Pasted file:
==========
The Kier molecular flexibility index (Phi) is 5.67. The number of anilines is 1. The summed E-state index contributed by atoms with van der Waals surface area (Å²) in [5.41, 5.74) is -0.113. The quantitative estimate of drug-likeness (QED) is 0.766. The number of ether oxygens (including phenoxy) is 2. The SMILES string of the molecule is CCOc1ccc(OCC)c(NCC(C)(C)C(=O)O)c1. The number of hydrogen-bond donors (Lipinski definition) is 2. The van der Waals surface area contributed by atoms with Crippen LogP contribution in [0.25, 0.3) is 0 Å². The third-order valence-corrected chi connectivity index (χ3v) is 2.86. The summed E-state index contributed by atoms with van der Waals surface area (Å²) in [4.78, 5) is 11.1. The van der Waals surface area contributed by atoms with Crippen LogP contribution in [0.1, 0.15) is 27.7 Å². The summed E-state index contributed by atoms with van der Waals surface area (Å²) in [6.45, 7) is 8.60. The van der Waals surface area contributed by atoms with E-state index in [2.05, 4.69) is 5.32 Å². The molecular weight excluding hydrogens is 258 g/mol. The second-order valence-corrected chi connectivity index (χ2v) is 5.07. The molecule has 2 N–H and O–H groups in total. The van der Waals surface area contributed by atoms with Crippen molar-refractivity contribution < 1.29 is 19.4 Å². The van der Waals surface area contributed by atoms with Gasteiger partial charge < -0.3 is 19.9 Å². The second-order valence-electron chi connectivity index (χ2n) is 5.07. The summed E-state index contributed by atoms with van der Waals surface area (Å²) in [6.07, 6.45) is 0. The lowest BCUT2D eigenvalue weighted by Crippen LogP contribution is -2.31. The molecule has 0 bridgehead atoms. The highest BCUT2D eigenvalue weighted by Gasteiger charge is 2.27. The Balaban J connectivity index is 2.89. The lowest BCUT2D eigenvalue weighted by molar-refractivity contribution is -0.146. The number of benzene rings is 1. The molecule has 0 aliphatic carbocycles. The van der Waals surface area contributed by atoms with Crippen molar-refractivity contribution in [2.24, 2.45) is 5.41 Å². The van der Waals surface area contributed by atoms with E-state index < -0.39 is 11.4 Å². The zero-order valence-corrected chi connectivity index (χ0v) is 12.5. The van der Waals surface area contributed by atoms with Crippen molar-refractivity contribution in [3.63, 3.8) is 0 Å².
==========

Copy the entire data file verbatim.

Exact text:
The Kier molecular flexibility index (Phi) is 5.67. The number of anilines is 1. The summed E-state index contributed by atoms with van der Waals surface area (Å²) in [5.41, 5.74) is -0.113. The quantitative estimate of drug-likeness (QED) is 0.766. The number of ether oxygens (including phenoxy) is 2. The SMILES string of the molecule is CCOc1ccc(OCC)c(NCC(C)(C)C(=O)O)c1. The number of hydrogen-bond donors (Lipinski definition) is 2. The van der Waals surface area contributed by atoms with Crippen LogP contribution in [0.25, 0.3) is 0 Å². The third-order valence-corrected chi connectivity index (χ3v) is 2.86. The summed E-state index contributed by atoms with van der Waals surface area (Å²) in [4.78, 5) is 11.1. The van der Waals surface area contributed by atoms with Crippen LogP contribution in [0.1, 0.15) is 27.7 Å². The summed E-state index contributed by atoms with van der Waals surface area (Å²) in [6.45, 7) is 8.60. The van der Waals surface area contributed by atoms with E-state index in [2.05, 4.69) is 5.32 Å². The molecular weight excluding hydrogens is 258 g/mol. The second-order valence-corrected chi connectivity index (χ2v) is 5.07. The molecule has 2 N–H and O–H groups in total. The van der Waals surface area contributed by atoms with Crippen molar-refractivity contribution < 1.29 is 19.4 Å². The van der Waals surface area contributed by atoms with Gasteiger partial charge < -0.3 is 19.9 Å². The second-order valence-electron chi connectivity index (χ2n) is 5.07. The summed E-state index contributed by atoms with van der Waals surface area (Å²) in [6.07, 6.45) is 0. The lowest BCUT2D eigenvalue weighted by Crippen LogP contribution is -2.31. The molecule has 0 bridgehead atoms. The highest BCUT2D eigenvalue weighted by Gasteiger charge is 2.27. The Balaban J connectivity index is 2.89. The lowest BCUT2D eigenvalue weighted by molar-refractivity contribution is -0.146. The number of benzene rings is 1. The molecule has 0 aliphatic carbocycles. The van der Waals surface area contributed by atoms with Crippen molar-refractivity contribution in [2.24, 2.45) is 5.41 Å². The van der Waals surface area contributed by atoms with E-state index < -0.39 is 11.4 Å². The zero-order valence-corrected chi connectivity index (χ0v) is 12.5. The van der Waals surface area contributed by atoms with Crippen molar-refractivity contribution in [3.63, 3.8) is 0 Å².